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Review of surgical treatment of iatrogenic iliofemoral artery injury in the pediatric population after catheterization


Trauma is the leading cause of death in the pediatric population. Although vascular trauma has an incidence of 6% in civilian population, iatrogenic injuries are the leading cause, and the most frequent injured vessel is the iliofemoral sector. However, little information is available and there are no guidelines about its treatment. Therefore, this review aimed to describe the information available concerning pediatric iatrogenic arterial trauma, focusing on the iliofemoral segment and present 3 cases. We described 11 articles with 171 patients, of whom 61% underwent surgery to treat iatrogenic trauma. Mean age was 3.28 years (standard deviation of 3.5 years), and 54% were female. Most iliofemoral injuries occurred after arterial catheterization for hemodynamic monitorization and therapeutic or diagnostic cardiac catheterization (due to congenital heart diseases, including septal defects, tetralogy of Fallot, aortic coarctation, and patent ductus arteriosus). For acute complications, arterial thrombosis was the leading injury, followed by pseudoaneurysm, hematoma, dissection, transection, avulsion, eversion, and combined lesions.


Pediatric trauma is the leading cause of death in children above 1 year in the United States of America. Vascular trauma is rare, but a potential cause of death, and reports account for 0.6–1% of the pediatric population [1]. Remarkably, the most frequent cause of pediatric vascular trauma is iatrogenic injury (50%), which occurs mainly after interventions in peripheral vessels during catheters placing, arterial punctures for blood gas analysis, hemodynamic monitorization, endovascular diagnostic procedures, umbilical artery catheterization or during open surgery near a vascular territory. Iatrogenic trauma has different injury, morbidity, and outcome patterns than war or civilian vascular trauma [2].

The iliofemoral axis is the most common access site for diagnostic and therapeutic catheterization procedures; in addition, when catheterizations are therapeutic, larger caliber of endovascular devices is often used. Therefore, the most common complications of these procedures occur in the site of access (iliofemoral arteries), including hematoma, occlusion, bleeding, arterial dissection, arteriovenous fistula, pseudoaneurysm formation or chronic complications, such as pain. The risk of developing these complications has been estimated from 2 to 40% among pediatric patients [3]. In addition, pediatric vascular trauma is more difficult to surgically treat from a technical perspective due to the small diameter of the injured vessel, the spasticity of young arteries and the inherent difficulties of choosing a treatment that should be adapted to the continuous axial growth. Limited published reports and the lack of reference guidelines which homogenize management of iatrogenic vascular trauma in pediatric population make treatment choices more complex [4].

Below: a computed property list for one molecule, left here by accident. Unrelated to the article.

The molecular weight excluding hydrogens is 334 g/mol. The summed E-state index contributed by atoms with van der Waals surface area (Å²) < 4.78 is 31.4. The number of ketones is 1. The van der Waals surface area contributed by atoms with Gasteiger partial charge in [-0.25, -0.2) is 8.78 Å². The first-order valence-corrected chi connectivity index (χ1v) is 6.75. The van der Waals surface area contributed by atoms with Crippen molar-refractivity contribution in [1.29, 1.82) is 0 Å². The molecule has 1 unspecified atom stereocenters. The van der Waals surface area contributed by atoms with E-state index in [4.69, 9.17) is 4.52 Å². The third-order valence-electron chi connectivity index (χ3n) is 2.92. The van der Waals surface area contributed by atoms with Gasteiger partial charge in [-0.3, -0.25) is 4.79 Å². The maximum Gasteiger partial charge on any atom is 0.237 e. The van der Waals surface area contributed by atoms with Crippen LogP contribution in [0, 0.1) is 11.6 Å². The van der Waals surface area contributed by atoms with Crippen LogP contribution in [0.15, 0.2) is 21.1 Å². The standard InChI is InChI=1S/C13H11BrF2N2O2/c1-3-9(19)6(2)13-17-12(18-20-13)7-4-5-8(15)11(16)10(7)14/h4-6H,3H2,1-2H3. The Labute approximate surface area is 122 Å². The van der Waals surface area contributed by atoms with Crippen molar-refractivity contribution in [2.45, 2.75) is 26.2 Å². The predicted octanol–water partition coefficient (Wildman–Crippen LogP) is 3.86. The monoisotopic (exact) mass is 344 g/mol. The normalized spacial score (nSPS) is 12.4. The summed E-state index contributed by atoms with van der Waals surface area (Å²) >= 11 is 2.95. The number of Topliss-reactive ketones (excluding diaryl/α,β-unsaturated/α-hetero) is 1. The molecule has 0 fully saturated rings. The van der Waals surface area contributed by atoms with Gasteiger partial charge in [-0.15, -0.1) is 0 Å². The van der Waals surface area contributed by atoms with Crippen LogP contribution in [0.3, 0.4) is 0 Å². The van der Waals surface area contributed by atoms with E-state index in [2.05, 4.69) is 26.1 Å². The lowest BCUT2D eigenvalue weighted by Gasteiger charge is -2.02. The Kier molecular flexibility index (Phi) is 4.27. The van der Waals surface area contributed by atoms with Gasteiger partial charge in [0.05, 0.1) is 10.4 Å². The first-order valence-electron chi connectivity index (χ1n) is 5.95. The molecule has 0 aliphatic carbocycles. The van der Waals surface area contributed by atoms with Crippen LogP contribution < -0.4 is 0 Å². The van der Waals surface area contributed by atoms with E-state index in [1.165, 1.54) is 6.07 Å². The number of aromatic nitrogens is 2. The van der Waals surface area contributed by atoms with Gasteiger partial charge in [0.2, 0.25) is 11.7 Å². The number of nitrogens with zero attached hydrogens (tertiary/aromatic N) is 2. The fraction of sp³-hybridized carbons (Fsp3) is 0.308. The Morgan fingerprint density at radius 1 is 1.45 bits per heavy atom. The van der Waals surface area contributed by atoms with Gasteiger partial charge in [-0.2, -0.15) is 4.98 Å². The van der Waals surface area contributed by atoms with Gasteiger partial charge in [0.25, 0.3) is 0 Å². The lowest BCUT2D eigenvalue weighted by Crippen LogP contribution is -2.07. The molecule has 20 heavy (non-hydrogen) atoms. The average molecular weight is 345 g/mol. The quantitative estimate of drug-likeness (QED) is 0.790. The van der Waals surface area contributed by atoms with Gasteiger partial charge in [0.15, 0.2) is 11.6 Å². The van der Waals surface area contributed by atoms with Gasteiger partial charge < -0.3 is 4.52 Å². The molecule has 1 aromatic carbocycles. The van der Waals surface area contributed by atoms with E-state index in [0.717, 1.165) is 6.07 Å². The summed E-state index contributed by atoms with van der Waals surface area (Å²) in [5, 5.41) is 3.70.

Therefore, this study aims to describe the information reported in the scientific literature concerning surgical scenarios of pediatric iatrogenic trauma focusing on the iliofemoral arteries and presenting three clinical cases.


To introduce the literature review, we first described three clinical cases of pediatric iatrogenic vascular trauma in two national reference centers in Mexico. Data were retrieved from electronic medical records and surgical notes.

Then, a literature review was performed among PUBMED and EBSCO databases using the words “pediatric iliac artery injury” or “pediatric iatrogenic iliac artery trauma OR injury”. Inclusion criteria were papers written in English, German, and Spanish from 1998 to January 25th, 2023. Exclusion criteria were civilian trauma, venous trauma, iatrogenic injury in other arteries, no specifications about treatment, medical treatment only and reports that included data from adult patients. In addition, the patient’s demographics, the underlying pathology that justified the treatment in which iatrogenic trauma occurred, the injured artery, the treatment granted, and the post-treatment follow-up of the arterial lesion were retrieved from each report.

Iatrogenic vascular trauma was divided into acute (those who received treatment within 30 days of injury) and chronic (those who received treatment after 30 days of injury). Demographic data are shown using descriptive statistics.


Case 1